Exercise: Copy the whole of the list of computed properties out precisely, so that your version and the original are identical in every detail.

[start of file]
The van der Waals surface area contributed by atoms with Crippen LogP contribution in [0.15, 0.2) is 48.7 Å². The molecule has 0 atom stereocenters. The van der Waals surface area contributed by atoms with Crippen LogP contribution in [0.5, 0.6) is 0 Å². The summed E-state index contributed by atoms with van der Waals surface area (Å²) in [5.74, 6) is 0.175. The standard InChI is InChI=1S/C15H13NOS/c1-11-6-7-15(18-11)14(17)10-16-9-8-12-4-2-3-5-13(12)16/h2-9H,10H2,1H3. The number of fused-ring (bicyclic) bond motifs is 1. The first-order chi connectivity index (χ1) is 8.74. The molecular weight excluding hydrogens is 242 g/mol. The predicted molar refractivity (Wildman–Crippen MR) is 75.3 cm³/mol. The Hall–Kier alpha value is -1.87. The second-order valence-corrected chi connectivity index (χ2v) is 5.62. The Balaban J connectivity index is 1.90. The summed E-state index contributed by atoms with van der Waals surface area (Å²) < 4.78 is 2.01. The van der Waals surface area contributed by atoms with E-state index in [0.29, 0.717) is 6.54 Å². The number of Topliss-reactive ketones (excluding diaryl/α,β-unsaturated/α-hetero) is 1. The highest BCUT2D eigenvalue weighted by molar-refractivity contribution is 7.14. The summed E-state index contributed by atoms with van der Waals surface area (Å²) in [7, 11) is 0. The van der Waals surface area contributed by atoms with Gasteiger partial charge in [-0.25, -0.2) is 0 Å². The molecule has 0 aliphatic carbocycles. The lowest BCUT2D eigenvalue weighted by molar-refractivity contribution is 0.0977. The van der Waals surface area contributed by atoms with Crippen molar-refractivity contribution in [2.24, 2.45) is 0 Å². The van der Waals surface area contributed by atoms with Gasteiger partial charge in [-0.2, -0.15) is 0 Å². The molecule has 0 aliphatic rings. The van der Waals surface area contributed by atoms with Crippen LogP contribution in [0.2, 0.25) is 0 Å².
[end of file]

The van der Waals surface area contributed by atoms with Crippen LogP contribution in [0.15, 0.2) is 48.7 Å². The molecule has 0 atom stereocenters. The van der Waals surface area contributed by atoms with Crippen LogP contribution in [0.5, 0.6) is 0 Å². The summed E-state index contributed by atoms with van der Waals surface area (Å²) in [5.74, 6) is 0.175. The standard InChI is InChI=1S/C15H13NOS/c1-11-6-7-15(18-11)14(17)10-16-9-8-12-4-2-3-5-13(12)16/h2-9H,10H2,1H3. The number of fused-ring (bicyclic) bond motifs is 1. The first-order chi connectivity index (χ1) is 8.74. The molecular weight excluding hydrogens is 242 g/mol. The predicted molar refractivity (Wildman–Crippen MR) is 75.3 cm³/mol. The Hall–Kier alpha value is -1.87. The second-order valence-corrected chi connectivity index (χ2v) is 5.62. The Balaban J connectivity index is 1.90. The summed E-state index contributed by atoms with van der Waals surface area (Å²) < 4.78 is 2.01. The van der Waals surface area contributed by atoms with E-state index in [0.29, 0.717) is 6.54 Å². The number of Topliss-reactive ketones (excluding diaryl/α,β-unsaturated/α-hetero) is 1. The highest BCUT2D eigenvalue weighted by molar-refractivity contribution is 7.14. The summed E-state index contributed by atoms with van der Waals surface area (Å²) in [7, 11) is 0. The van der Waals surface area contributed by atoms with Gasteiger partial charge in [-0.25, -0.2) is 0 Å². The molecule has 0 aliphatic carbocycles. The lowest BCUT2D eigenvalue weighted by molar-refractivity contribution is 0.0977. The van der Waals surface area contributed by atoms with Crippen molar-refractivity contribution in [2.24, 2.45) is 0 Å². The van der Waals surface area contributed by atoms with Gasteiger partial charge in [-0.2, -0.15) is 0 Å². The molecule has 0 aliphatic rings. The van der Waals surface area contributed by atoms with Crippen LogP contribution in [0.2, 0.25) is 0 Å².